It’s also about matching the data and website functionality to the user and their goals – the excavation database might not be of interest to the general user in its most raw form, and that’s ok because it will be of great interest to others. At a guess, the general public might be more interested in finds, and if that’s the case we should find ways to present information about the objects with appropriate interpretation and contextualisation, not only to present information about the objects but also to help people have a more meaningful experience on the site.

I wonder if ‘team favourite’ finds or buildings/spaces/features could be a good way into the data, a solution that doesn’t mean making some kinds of finds or some buildings into ‘treasure’ and more important than others. Or perhaps specialists could talk about a unit or feature they find interesting – along the way they could explain how their specialism contributes to the archaeological record (written as if to an intelligent thirteen year old). For example, Flip could talk about phytoliths, or Stringy could talk about obsidian, and what their finds can tell us.

Proper user evaluation would be fabulous, but in the absence of resources, I really should look at the stats and see how the site is used. I wonder if I could do a surveymonkey thing to get general information from different types of users? I wonder what levels of knowledge our visitors have about the Neolithic, about Anatolian history, etc. What brings them to the website? And what makes them stick around?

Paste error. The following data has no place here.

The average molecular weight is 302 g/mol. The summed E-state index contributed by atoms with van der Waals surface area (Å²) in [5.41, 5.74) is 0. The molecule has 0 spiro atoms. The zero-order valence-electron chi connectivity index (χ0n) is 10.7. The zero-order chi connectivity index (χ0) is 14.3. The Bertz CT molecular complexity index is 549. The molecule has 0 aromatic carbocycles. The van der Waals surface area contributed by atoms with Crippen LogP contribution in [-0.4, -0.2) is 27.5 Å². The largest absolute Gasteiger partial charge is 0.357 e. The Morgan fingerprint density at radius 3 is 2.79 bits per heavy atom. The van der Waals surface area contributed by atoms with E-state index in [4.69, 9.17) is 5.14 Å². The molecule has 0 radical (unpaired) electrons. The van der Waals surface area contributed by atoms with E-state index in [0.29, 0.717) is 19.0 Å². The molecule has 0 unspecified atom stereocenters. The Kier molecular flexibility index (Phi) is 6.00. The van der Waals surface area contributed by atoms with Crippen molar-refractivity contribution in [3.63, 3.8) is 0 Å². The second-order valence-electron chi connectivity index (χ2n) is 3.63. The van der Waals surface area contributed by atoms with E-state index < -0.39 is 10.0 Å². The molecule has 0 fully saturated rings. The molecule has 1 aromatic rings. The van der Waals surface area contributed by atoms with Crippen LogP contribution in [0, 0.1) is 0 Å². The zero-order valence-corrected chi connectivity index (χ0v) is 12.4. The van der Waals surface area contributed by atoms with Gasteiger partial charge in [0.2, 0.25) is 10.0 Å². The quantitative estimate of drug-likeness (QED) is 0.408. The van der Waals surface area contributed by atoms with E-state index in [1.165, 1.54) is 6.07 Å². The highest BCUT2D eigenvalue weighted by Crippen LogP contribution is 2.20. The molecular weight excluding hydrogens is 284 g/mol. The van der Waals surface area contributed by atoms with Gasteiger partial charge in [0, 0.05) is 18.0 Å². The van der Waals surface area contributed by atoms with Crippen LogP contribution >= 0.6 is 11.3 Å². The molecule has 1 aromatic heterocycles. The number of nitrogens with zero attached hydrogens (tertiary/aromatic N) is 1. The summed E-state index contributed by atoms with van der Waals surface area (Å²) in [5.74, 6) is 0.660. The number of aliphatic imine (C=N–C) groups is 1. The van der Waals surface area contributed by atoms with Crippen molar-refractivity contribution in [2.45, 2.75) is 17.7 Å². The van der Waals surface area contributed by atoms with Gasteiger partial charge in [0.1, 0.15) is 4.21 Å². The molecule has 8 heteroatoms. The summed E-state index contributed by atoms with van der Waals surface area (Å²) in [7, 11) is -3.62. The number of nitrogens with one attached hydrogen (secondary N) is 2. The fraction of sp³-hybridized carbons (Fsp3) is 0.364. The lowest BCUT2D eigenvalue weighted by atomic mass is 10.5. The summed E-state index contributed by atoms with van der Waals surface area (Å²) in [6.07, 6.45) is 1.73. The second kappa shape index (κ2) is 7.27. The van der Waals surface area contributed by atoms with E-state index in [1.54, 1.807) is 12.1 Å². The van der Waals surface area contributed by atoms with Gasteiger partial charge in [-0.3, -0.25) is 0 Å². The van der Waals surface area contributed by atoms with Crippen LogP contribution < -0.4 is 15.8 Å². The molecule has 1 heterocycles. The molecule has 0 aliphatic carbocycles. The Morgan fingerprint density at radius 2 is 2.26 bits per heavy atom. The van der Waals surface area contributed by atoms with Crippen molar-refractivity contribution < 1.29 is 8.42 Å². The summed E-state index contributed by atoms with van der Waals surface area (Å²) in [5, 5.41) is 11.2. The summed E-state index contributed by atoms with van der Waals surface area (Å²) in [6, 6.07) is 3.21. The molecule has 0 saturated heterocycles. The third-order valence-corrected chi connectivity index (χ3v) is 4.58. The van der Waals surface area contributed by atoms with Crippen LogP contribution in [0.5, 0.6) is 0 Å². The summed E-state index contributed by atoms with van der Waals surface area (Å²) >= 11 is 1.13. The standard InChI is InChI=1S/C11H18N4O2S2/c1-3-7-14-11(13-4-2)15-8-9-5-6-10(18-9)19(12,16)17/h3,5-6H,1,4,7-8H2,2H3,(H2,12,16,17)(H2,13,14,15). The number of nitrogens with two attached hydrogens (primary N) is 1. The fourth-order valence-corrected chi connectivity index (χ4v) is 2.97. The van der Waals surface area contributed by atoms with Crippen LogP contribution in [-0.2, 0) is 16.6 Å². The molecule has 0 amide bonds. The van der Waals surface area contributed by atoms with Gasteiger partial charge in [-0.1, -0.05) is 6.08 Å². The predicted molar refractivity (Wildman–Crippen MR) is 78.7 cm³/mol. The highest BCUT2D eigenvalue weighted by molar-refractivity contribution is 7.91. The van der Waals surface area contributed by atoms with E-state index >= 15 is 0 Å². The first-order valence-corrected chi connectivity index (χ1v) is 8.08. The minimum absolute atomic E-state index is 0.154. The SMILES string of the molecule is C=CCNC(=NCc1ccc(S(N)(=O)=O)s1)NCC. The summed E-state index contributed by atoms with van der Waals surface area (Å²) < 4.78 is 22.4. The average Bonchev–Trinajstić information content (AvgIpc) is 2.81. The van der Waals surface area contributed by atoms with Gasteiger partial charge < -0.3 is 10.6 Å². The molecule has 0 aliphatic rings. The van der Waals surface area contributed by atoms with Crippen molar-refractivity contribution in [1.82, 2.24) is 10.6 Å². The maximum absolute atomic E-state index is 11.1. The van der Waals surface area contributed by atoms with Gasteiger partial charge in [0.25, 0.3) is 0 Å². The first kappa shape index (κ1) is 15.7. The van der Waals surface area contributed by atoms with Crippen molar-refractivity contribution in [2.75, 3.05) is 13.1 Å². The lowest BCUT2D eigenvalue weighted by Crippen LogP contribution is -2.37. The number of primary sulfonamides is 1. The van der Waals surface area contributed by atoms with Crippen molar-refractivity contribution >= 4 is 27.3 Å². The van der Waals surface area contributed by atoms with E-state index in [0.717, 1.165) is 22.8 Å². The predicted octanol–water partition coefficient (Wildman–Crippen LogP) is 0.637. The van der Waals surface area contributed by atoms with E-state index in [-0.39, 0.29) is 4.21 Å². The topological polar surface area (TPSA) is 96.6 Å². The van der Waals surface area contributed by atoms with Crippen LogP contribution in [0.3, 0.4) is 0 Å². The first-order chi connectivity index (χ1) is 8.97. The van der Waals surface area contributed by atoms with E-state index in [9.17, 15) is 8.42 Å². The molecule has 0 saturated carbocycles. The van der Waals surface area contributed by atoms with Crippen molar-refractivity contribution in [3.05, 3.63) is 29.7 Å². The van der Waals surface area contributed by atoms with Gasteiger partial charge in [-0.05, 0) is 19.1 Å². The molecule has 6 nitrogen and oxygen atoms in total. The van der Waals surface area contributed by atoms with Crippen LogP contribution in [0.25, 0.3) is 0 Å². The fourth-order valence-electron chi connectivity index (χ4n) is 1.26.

Intellectual accessibility doesn’t only apply to the general public – it also applies to the accessibility of other team’s or labs content. There are so many tables hidden behind the excavation and specialist database interfaces – some are archived, some had a very particular usage, some are still actively used but still have the names of long-gone databases. It’s all very well encouraging people to use the database to query across specialisms, but how will they know where to look for the data they need? [And if we make documentation, will anyone read it?]

It was quite cool this morning but now it’s hot again. Ha, I lied about not saying anything trivial about the weather! Now go do some work.
(Started July 29, but finally posted August 1)

At UK Museums and the Web 2007 I suggested looking at how other sites differentiate user-generated content from institutionally-created content. In that light, this post could be of interest: Newspapers 2.0: How Web 2.0 are British newspaper web sites?

Over the last two weeks I’ve reviewed eight British newspaper web sites in depth, trying to identify where and how they are using the technologies that make up the so-called “Web 2.0” bubble. I’ve examined their use of blogs, RSS feeds, social bookmarking widgets, and the integration of user-generated content into their sites.